I think we can all agree we’ve reached a point where ads think they are short films, which is confusing for everyone.
The first time I noticed this trend was when I saw Kendall Jenner’s infamous Pepsi ad – where she leaves a glamorous photoshoot to join an entirely unspecified protest, then solves the whole thing by handing a can of Pepsi to a police officer.
It was… strange.
Then there was the Dolce & Gabbana ad starring Emilia Clarke and Kit Harrington dancing through Italian streets for no reason.
Now, we have ‘Shimmer in the Dark,’ Cara Delevingne’s recently released ad for Jimmy Choo, that definitely did not require a title like a feature length film.
We begin on a dimly lit street, with a single shop window glistening like a scene from an old Christmas movie. Inside the window sits a single shoe, which stops a young woman in her tracks.
Oh, no. The shop is closed, sweetie. It’s super late and the door is obviously locked. Maybe you can come back later and…
Wait. She’s already wearing the shoes.
Delevingne lifts her leg up to show she owns the shoes she's been looking at. That's cool but like... why stop and look at the shop window then?
She then struts down the street like I've never seen anyone strut before. She makes sly eyes at everyone as if to say, "have you... can you... LOOK AT MY SHOES" and everyone's like "hey aren't you some famous model?" and she's like "I know right, how good are my shoes".
As she's walking, men start to whistle at her. One man, whose behaviour can only be described as leering, looks her up and down and says, "nice shoes, lady". Delevingne flashes a smile at him.
- If a man you've never met before and who is creepily staring at you on the street ever says this to you - he's probs not that interested in your shoes.
- No woman ever appreciated being called 'lady' by a stranger.
She struts her way in front of oncoming traffic, and cars start beeping at her. Just as I'm contemplating how mortified I would be in that scenario, she makes eye contact with another pair of shoes and... makes sexual eyes at them.
It's sad because the shoes are just trying to be shoes, and she's already wearing shoes! That she seemed to like approximately 20 seconds ago. Then all of a sudden, the music stops. She sees a familiar face on the street corner.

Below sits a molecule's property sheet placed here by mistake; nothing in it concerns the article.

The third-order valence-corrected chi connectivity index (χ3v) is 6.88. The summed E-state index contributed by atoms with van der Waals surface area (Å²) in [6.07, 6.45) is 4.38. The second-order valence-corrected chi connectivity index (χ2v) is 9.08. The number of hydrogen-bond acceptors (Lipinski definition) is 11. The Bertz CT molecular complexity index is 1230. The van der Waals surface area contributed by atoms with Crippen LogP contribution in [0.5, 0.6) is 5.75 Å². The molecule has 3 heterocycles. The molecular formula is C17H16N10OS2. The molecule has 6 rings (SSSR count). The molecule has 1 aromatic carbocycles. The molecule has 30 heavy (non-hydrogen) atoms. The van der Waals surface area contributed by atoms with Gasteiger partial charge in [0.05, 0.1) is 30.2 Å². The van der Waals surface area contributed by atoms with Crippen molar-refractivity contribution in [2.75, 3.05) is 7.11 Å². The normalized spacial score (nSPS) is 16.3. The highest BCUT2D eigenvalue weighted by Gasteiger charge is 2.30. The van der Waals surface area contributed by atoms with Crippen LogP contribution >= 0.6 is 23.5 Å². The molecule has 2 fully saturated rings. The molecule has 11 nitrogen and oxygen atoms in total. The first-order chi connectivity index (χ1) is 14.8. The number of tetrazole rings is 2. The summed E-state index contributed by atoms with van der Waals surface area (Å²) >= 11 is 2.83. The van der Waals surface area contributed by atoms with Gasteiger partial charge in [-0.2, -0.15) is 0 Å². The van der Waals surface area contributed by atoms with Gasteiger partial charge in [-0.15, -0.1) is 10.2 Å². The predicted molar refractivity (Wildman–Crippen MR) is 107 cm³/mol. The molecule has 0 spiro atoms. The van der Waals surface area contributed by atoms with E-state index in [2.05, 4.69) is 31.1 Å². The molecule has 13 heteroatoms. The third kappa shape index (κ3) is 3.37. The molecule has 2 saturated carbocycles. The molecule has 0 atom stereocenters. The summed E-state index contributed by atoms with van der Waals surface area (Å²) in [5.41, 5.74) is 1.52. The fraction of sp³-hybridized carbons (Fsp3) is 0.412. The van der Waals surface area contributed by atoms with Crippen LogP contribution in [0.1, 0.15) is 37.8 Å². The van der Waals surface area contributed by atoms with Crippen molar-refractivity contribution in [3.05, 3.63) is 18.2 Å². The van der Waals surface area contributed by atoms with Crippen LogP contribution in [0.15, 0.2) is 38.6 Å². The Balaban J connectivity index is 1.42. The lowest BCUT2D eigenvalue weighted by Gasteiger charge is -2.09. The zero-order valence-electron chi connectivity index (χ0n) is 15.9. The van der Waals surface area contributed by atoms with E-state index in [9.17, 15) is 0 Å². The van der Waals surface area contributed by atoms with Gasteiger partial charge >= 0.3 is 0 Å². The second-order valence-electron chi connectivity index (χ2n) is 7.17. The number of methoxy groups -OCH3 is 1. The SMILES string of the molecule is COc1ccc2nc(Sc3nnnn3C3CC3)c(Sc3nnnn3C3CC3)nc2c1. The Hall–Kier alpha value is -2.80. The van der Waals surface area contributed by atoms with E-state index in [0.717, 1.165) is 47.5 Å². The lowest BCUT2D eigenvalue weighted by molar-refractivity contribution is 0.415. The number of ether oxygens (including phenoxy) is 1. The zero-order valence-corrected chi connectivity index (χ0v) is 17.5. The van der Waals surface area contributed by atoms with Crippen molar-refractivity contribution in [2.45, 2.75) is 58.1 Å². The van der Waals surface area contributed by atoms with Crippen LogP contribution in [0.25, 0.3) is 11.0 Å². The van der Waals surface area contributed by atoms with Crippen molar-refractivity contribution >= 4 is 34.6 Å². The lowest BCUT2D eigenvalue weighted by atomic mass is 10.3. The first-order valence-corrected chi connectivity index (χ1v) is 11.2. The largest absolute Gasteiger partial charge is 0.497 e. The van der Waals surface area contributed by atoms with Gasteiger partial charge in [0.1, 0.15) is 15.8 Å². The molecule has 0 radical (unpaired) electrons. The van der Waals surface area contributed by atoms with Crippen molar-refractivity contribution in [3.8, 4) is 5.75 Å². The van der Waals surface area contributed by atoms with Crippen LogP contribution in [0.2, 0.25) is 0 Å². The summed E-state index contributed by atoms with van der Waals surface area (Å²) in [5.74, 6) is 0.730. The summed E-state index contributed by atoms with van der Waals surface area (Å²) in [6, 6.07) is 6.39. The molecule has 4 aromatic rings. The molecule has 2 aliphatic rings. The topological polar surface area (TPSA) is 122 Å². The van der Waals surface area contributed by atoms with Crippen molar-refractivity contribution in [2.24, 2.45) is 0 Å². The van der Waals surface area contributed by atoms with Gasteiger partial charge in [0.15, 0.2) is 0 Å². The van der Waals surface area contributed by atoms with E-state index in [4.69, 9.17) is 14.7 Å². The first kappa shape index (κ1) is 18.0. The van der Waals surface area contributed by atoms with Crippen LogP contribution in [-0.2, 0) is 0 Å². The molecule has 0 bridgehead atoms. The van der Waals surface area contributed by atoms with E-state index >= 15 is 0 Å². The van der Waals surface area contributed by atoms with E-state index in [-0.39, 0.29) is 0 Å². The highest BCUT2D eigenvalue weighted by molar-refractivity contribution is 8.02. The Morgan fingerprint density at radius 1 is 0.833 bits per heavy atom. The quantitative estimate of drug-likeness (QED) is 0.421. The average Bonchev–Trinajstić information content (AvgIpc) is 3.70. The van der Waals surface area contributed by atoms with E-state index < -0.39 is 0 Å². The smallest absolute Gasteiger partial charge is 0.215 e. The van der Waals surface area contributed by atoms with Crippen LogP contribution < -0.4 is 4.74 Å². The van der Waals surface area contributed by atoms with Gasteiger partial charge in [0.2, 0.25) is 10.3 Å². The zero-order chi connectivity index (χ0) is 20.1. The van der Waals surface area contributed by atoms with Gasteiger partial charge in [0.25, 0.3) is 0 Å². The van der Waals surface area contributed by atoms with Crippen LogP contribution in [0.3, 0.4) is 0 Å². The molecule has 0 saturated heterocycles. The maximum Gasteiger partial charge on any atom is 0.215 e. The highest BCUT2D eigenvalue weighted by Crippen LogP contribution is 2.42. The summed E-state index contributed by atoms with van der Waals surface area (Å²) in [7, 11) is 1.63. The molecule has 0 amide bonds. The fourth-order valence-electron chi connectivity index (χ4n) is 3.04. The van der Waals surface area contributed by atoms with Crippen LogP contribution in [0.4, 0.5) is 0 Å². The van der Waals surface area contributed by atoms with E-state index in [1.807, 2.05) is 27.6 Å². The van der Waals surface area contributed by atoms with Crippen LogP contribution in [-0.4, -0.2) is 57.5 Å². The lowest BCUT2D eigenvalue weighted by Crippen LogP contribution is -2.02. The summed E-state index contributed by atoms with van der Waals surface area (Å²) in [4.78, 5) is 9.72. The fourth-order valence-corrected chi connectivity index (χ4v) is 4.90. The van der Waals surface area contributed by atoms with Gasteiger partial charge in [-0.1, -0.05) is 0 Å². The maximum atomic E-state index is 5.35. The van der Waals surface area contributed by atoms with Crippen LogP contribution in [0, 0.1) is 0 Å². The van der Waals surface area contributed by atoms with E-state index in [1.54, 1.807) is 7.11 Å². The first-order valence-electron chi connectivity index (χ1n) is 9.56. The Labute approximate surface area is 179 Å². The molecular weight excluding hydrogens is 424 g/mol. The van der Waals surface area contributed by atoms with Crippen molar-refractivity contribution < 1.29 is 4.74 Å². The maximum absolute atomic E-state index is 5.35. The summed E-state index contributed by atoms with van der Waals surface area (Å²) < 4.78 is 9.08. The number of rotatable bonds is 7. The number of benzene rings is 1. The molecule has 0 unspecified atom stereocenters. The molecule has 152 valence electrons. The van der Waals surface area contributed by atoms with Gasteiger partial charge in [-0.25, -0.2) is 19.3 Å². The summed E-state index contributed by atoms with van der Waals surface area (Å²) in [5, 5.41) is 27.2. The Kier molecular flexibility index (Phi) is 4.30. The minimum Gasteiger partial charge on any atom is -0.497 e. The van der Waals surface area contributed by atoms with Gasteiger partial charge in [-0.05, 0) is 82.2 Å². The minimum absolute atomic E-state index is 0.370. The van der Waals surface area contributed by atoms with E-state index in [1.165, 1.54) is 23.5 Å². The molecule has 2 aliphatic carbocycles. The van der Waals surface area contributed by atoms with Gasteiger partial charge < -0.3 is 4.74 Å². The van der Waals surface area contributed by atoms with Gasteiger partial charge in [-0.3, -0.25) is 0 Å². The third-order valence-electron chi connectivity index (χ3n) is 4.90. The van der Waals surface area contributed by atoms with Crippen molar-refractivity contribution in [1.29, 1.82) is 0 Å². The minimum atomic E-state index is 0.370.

"Hi, Sal!" Delevingne says in her posh British accent. "Hey hey, there she is!" responds Sal in a very New York accent. "I'm staving, can I have my usual please?" she asks, and Sal responds, "I gotchya".
At no point does Delevingne pay for the food the man makes for her. He hands her what looks like a crepe and she says, "you're a beautiful man, night Sal!" but... there's so many unanswered questions.
Who is Sal? Is Cara Delevingne meant to be Cara Delevingne or is she playing a character? Has she been out anywhere or did she just want food from Sal? Why is she so overdressed for a crepe?
As she walks away, Sal yells, "HEY - great shoes!" which is probably his passive aggressive way of saying, "ummm, so you can pay for Jimmy Choo shoes but not a crepe off the street? Jesus".
But Delevingne doesn't care. She continues to strut and then THROWS OUT THE CREPE without seeming to have TAKEN ONE BITE.
WHAT THE HELL.
Listen: Feminism is 2017's word of the year. Post continues after audio.
Not only did you not pay Sal, but you just made him make you a crepe for no reason? Were you even really starving? What is this night?
She struts to 'da club, where men in the line leer at her, which she likes. She skips the line, but no one is mad, probably because they like her shoes. The club is called IWANTCHOO, like Jimmy Choo.
And... that's it.
Important lessons include:
- Always strut
- The most important thing in life is what shoes you're wearing.
In response to the ad, feminist author Jessica Valenti tweeted, "Perhaps now is not the best moment to run an ad about how cool and sexy catcalling is?" and in the days since, it's been described as "tone deaf," "regressive," and "disgusting".
Somehow I think no one was thinking about it that way. Oops.